"It's a small college, but there are those who love it." These words, spoken two centuries ago by Daniel Webster, referred to Dartmouth. Today, they apply with equal strength to Hillsdale College in Michigan.
Hillsdale has a long and distinguished history, dating back to the middle of the 19th century. Blacks and women were graduating from Hillsdale before the Civil War.
More recently, Hillsdale has become widely known for two things. First, it refused to accept federal money, in order to be free of the federal control, red tape and bureaucracy that come with the money. Hillsdale became a beacon of independence and a beacon of traditional values that were being buried under trendy political correctness on other campuses across the country.
Just a year ago, Hillsdale was in the news again -- in a much more tragic manner. Lissa Roche, who played an important role in Hillsdale's recent history, was found shot dead. Even more sensationally, charges were made that she had been involved in an affair with her father-in-law, the college's longtime president, George Roche III.
Two conservative magazines -- National Review and the Weekly Standard -- repeated these allegations as if they were established facts. Their accounts of Lissa Roche's supposed suicide read almost as if they were eyewitnesses, when in fact they were accepting just one version of what happened as 100 percent true. George Roche III's denials were brushed aside.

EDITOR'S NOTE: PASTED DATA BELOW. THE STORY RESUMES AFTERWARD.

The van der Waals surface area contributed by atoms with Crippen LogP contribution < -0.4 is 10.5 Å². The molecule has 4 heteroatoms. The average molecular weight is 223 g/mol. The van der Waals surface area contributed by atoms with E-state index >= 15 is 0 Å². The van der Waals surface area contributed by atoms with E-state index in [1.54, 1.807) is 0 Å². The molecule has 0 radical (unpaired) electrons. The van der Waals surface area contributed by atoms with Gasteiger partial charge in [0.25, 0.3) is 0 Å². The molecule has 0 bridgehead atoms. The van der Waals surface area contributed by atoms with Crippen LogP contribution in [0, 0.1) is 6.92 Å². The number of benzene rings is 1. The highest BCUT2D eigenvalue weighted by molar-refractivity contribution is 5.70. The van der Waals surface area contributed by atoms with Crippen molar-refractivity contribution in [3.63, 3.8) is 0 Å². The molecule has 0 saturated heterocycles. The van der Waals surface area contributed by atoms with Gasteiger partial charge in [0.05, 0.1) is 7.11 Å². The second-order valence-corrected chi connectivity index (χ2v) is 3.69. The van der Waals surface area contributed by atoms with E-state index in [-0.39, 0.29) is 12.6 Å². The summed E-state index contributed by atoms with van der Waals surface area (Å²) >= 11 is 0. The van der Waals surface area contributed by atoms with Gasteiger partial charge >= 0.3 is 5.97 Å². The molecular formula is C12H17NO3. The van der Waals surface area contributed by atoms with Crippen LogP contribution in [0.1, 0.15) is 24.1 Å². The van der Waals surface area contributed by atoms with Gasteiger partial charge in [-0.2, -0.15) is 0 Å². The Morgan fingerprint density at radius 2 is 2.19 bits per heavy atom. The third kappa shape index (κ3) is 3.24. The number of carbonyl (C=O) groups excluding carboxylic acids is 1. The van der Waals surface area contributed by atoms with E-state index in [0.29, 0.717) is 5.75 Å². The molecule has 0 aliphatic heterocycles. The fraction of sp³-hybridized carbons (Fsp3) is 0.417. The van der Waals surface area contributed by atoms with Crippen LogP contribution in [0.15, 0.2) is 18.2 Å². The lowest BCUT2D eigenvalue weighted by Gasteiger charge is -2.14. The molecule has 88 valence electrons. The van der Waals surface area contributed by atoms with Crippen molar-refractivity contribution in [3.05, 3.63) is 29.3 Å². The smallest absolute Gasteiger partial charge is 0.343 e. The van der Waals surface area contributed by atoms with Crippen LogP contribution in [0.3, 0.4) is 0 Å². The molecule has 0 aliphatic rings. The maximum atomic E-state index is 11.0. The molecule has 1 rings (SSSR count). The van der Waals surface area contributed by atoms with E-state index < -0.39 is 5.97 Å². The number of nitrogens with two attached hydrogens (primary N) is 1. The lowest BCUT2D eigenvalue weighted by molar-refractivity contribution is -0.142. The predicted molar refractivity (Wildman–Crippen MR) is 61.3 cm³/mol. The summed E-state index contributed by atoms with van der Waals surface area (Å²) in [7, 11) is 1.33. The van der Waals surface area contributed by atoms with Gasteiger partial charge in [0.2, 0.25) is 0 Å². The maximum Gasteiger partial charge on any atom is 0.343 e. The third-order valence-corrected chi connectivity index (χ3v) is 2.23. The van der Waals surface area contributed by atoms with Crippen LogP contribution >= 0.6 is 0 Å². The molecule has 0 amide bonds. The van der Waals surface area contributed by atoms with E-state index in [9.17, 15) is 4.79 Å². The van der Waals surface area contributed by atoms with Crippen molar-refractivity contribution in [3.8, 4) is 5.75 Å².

Worse yet, the Weekly Standard made their version of what was supposed to have happened a basis for attacking Hillsdale College itself, not just its president. Even though Dr. Roche resigned rather than try to carry on with an ineradicable cloud of suspicion hanging over him, there were loud demands from various quarters that the college stop "covering up" and tell "the whole truth."
After the Weekly Standard and the National Review led the rush to judgment, the mainstream liberal media piled on. People who had found excuses for Bill Clinton's proven actions were scathing against George Roche III on the basis of unsubstantiated charges. As for the college authorities' not telling us "the whole truth," it never seemed to occur to some of these critics -- including some well-known conservatives -- that perhaps the college authorities did not know the whole truth, even aside from the legal complications. Only two people knew the whole truth and one of them was dead.
Now, a year later, we may be getting as close as we are likely to get to the whole truth because a new book has just been published, titled "Hillsdale: Greek Tragedy in America's Heartland" by Roger Rapoport. Its story is very different from the one that appeared in the media last year.